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West End Percussionist for the 'Phantom of the Opera' 

Matthew Dickinson

Matt Dickinson turned professional in 1996 and, since then, has enjoyed a busy career as both performer and teacher.  As well as long-standing associations with the Orchestra of the Royal Opera House, Covent Garden and the Orchestra of the Age of Enlightenment, he has worked on numerous West End productions and became the percussionist for The Phantom of the Opera at Her Majesty's Theatre in 2018.  Formally Head of Percussion at the Junior Dept of the Royal Academy of Music, he is now Head of Wind, Brass and Percussion at St. Paul's Girls' School. He uses Sabian cymbals and triangles. 


Why did you take up percussion and how old were you?

I was six years old living in Hull.  I was in a music shop one day and nagged my parents to buy me a pair of drum sticks.  I annoyed them so much by hitting the floor with them they bought me a little snare drum for Christmas and organised lessons for me through the local music service.  I had already started piano but had a bit of a love/hate relationship with that. Drumming, however, excited me and I felt like I had some sort of connection with it.

Who was your first teacher and where did you start?


I started on the snare drum with Freddy Ashworth who worked for Hull Music Service.  He was a bit of a grumpy so-and-so but, looking back, he taught me the basics thoroughly and soon got me involved with a local training orchestra which was an amazing experience.  I'm very grateful to him and the Music Service, which my brother now runs funnily enough, for that early encouragement.

What instruments/resources did you have? 


At home I had that snare drum and then was lucky enough to get my first drum kit when I was ten.  

Do you have any advice for young percussionists during this stage of education? 


Take the opportunities when they come and don't be afraid to try new instruments.  Just because you might think of yourself as a kit player or a timpanist it doesn't mean you can't try your hand at other percussion instruments.  In our line of work versatility is key so have a go!  If you're given an opportunity to play in an ensemble take it.  You will learn so much from doing so. Practising regularly is obviously very important and don't be afraid to practise slowly and methodically.  Exams can be an incredibly useful way of practising with focus while giving you performance experience.  They are not the be all and end all however.  Percussion exams are still a relatively new thing so many of the finest players in the country never even had the opportunity to take one and it didn't do them any harm!  There are many different ways of approaching learning an instrument and, in my opinion, good teachers will always find a way for a pupil to develop. There isn't one set method.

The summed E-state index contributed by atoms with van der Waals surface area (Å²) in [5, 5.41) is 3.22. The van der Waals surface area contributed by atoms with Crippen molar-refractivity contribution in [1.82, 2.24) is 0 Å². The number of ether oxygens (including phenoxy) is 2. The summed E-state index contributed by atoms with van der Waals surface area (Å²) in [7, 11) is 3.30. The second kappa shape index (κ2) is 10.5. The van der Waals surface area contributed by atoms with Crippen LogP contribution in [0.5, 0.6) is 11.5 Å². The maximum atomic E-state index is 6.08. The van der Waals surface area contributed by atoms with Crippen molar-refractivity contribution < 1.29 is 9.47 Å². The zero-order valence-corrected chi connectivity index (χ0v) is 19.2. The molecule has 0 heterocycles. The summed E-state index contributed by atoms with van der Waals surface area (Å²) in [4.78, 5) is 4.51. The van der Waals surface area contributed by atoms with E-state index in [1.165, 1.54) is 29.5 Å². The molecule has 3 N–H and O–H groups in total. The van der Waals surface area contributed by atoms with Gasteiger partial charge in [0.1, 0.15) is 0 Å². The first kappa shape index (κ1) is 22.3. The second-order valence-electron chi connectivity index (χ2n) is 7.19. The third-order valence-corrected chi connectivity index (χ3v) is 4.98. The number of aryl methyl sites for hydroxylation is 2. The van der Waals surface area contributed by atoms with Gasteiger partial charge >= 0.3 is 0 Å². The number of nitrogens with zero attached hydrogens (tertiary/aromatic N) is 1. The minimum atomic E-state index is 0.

With your knowledge and experience now, what performance opportunities would you suggest for young percussionists to engage with?


Percussion is primarily an ensemble instrument so try and play in as many different ensembles as is practical:  play kit in a jazz band or rock band, play timps in an orchestra, have a go at tuned percussion in a percussion ensemble etc.  The more you play the more confidence grows and then solo repertoire will follow.


At what point did you decide this was the profession for you? 


It was probably during university which I loved (I met my wife there!) but, for all the good that did me it made me appreciate that the area of music I was probably best at was playing.  I then went to the Guildhall as a post-graduate and it developed from there.

After school, where did you continue your studies and who did you learn with?


I read music at Nottingham University and was lucky enough to stay with my teacher from Junior RCM, Keith Bartlett and also the late, great Janos Keszei who had been teaching me timps during my sixth form.  At Guildhall I learnt with David Corkhill, Richard Benjafield and Mike Skinner who I went on to work with a lot at the Royal Opera House.

Why did you decide this pathway?

It was a little bit of a toss-up between university and music college but, at the time of applying, I was a bit undecided about what I wanted to do so my parents suggested university would give me a broader education knowing that a post-grad at music college could be a possibility.


What was your first ever professional engagement, what was it like and how did you get it? 

While I was a second year at university Roger Blair, who had been one of my tutors at the National Youth Orchestra and the timpanist with the Guildford Phil broke his arm and rang me up to ask whether I would like to cover the rest of the season for him.  While this had logistical challenges I leapt at it and am so glad I did.  I played some fantastic repertoire for the first time like the War Requiem and a number of Tchaikovsky and Brahms symphonies and got to know some wonderful players like Nigel Shipway, James Holland and Nick Ormrod among many others all of whom came along to join the percussionist, Chris Nall, in the section.

What happened next?